Indicator of the Week: The Best Stocks to Own After a Big Pullback

The stocks that drop the most during big pullbacks tend to rally the most going forward

Senior Quantitative Analyst
Jan 20, 2016 at 7:30 AM
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2016 has started with a pretty harsh pullback. The S&P 500 Index (SPX) was down over 12% from last November's high to last week's low. By my count, it's the fifth 10% pullback for the index since the 2008 crash. The question everyone wants answered is whether the pullback is over or if we have further to fall. Well, I'm not sure I can answer that question. Instead, I'm going to make the bold assumption that we have hit a bottom, and if that's the case, which stocks might we focus on going forward.

After a Pullback: The tables below make it very clear which stocks are best to own after a sharp pullback in the S&P 500 Index. The stocks that pulled back the most tend to rally the strongest when it's over. To get the data below, I looked at how the current S&P 500 stocks performed after each of the four prior pullbacks. For each pullback, I tracked how the best 50 stocks during the pullback did over the next month and compared it to how the worst 50 stocks during the pullback did. I also show the data for the other stocks. 

The worst performers during the pullback averaged a gain of about 12.5% in the subsequent month after a bottom, with 84% positive. The best performers during the pullback returned an average of 5.23% over the next month -- also with 84% being positive. The most telling stat in the table shows that 69% of the worst performers during the pullback outperformed the S&P 500 over the next month. Of the best performers, only 34% of those stocks did better than the S&P 500 during the rebound.

The second table below is similar to the first but it looks at a longer time frame. It shows data for the six-month returns after the pullback. This table has one less pullback considered, because the last big pullback ended in late August, so those stocks have not had six months of data yet. Similar to the first table, it shows the stocks to own are the ones that did the worst during the pullback. In fact, 71% of those stocks go on to beat the S&P 500 over the next six months, compared to just 37% of the stocks that did the best during pullback.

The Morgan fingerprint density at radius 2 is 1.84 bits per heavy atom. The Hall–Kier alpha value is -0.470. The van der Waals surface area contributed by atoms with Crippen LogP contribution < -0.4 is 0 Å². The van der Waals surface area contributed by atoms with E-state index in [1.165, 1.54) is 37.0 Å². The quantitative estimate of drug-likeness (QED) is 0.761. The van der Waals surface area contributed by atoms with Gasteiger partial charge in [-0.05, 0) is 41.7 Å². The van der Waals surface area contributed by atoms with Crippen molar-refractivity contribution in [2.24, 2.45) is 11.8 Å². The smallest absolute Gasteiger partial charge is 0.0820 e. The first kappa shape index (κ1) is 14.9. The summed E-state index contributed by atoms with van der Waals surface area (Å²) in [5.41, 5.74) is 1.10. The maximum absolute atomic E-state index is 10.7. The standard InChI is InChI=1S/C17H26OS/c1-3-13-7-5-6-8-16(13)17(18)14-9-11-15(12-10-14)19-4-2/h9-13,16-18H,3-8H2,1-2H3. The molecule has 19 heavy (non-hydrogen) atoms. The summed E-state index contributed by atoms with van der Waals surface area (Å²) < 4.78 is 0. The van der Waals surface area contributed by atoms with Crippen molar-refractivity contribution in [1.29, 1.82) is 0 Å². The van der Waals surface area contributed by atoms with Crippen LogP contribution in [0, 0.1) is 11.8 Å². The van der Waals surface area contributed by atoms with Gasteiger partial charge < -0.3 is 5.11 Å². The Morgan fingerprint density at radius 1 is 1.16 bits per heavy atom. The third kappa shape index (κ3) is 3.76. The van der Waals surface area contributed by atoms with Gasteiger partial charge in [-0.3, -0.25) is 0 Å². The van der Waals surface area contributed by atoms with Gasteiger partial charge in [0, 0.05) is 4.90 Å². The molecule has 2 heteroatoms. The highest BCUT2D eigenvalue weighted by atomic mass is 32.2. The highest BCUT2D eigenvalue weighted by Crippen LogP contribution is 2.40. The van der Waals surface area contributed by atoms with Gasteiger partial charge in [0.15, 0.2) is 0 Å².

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Another Breakdown: This time, I took those worst-performing stocks and broke them down even further. I summarized their returns over the next month and six months depending on whether their year-over-year (YOY) returns were positive or negative after the pullback. The stocks that were positive even after the pullback show better returns going forward. Looking at six-month returns, the stocks that were positive YOY average a 47% gain after the market bottoms. The stocks that were negative YOY after the pullback returned 31.8%.  

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Stocks to Own: So, let's say we are at the bottom now of this pullback (a big assumption). Which stocks are best to own right now? I looked at the 50 worst S&P 500 stocks since the November high and only two of them had a YOY return (or 52 weeks) that was positive: Newfield Exploration Co. (NYSE:NFX) and Under Armour Inc (NYSE:UA).

To get a bigger list of stocks, I looked at all stocks that met some liquidity criteria and found ones that pulled back at least 15% since the November highs and were positive over the past 52 weeks. If we bottom right now, then most stocks will be good stocks to own. However, the following stocks -- according to the analysis above -- should be some of the best stocks to own going forward.

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